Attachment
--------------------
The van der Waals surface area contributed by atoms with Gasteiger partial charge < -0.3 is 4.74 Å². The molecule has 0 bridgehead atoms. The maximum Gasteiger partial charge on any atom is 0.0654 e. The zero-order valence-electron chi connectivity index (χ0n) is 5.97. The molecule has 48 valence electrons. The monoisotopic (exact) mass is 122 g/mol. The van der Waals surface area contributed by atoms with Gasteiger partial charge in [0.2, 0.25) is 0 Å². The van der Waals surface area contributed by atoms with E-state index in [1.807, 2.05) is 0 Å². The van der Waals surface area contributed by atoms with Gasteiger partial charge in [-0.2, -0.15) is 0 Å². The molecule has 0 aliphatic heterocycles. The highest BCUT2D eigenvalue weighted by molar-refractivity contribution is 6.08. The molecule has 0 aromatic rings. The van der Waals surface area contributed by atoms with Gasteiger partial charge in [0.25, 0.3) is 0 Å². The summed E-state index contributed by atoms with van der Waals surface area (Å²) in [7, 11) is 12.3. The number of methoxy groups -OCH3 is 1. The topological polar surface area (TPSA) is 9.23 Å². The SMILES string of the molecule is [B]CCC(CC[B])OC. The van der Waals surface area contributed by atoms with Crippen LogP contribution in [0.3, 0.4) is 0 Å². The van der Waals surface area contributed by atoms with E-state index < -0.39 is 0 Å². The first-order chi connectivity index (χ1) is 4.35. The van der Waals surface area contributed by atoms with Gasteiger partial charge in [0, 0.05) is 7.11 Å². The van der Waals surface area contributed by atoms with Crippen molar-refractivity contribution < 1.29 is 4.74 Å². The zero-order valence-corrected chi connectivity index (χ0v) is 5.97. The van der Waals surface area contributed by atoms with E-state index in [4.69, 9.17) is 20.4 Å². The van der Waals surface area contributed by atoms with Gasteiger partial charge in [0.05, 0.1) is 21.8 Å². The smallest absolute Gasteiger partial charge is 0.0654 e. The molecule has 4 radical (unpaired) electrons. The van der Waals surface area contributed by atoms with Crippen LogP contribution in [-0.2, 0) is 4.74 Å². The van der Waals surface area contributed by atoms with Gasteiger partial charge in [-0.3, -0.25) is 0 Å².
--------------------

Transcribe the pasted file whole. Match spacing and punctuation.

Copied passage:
The van der Waals surface area contributed by atoms with Gasteiger partial charge < -0.3 is 4.74 Å². The molecule has 0 bridgehead atoms. The maximum Gasteiger partial charge on any atom is 0.0654 e. The zero-order valence-electron chi connectivity index (χ0n) is 5.97. The molecule has 48 valence electrons. The monoisotopic (exact) mass is 122 g/mol. The van der Waals surface area contributed by atoms with Gasteiger partial charge in [0.2, 0.25) is 0 Å². The van der Waals surface area contributed by atoms with E-state index in [1.807, 2.05) is 0 Å². The van der Waals surface area contributed by atoms with Gasteiger partial charge in [-0.2, -0.15) is 0 Å². The molecule has 0 aliphatic heterocycles. The highest BCUT2D eigenvalue weighted by molar-refractivity contribution is 6.08. The molecule has 0 aromatic rings. The van der Waals surface area contributed by atoms with Gasteiger partial charge in [0.25, 0.3) is 0 Å². The summed E-state index contributed by atoms with van der Waals surface area (Å²) in [7, 11) is 12.3. The number of methoxy groups -OCH3 is 1. The topological polar surface area (TPSA) is 9.23 Å². The SMILES string of the molecule is [B]CCC(CC[B])OC. The van der Waals surface area contributed by atoms with Crippen LogP contribution in [0.3, 0.4) is 0 Å². The van der Waals surface area contributed by atoms with E-state index < -0.39 is 0 Å². The first-order chi connectivity index (χ1) is 4.35. The van der Waals surface area contributed by atoms with Gasteiger partial charge in [0, 0.05) is 7.11 Å². The van der Waals surface area contributed by atoms with Crippen molar-refractivity contribution < 1.29 is 4.74 Å². The zero-order valence-corrected chi connectivity index (χ0v) is 5.97. The van der Waals surface area contributed by atoms with E-state index in [4.69, 9.17) is 20.4 Å². The van der Waals surface area contributed by atoms with Gasteiger partial charge in [0.05, 0.1) is 21.8 Å². The smallest absolute Gasteiger partial charge is 0.0654 e. The molecule has 4 radical (unpaired) electrons. The van der Waals surface area contributed by atoms with Crippen LogP contribution in [-0.2, 0) is 4.74 Å². The van der Waals surface area contributed by atoms with Gasteiger partial charge in [-0.3, -0.25) is 0 Å².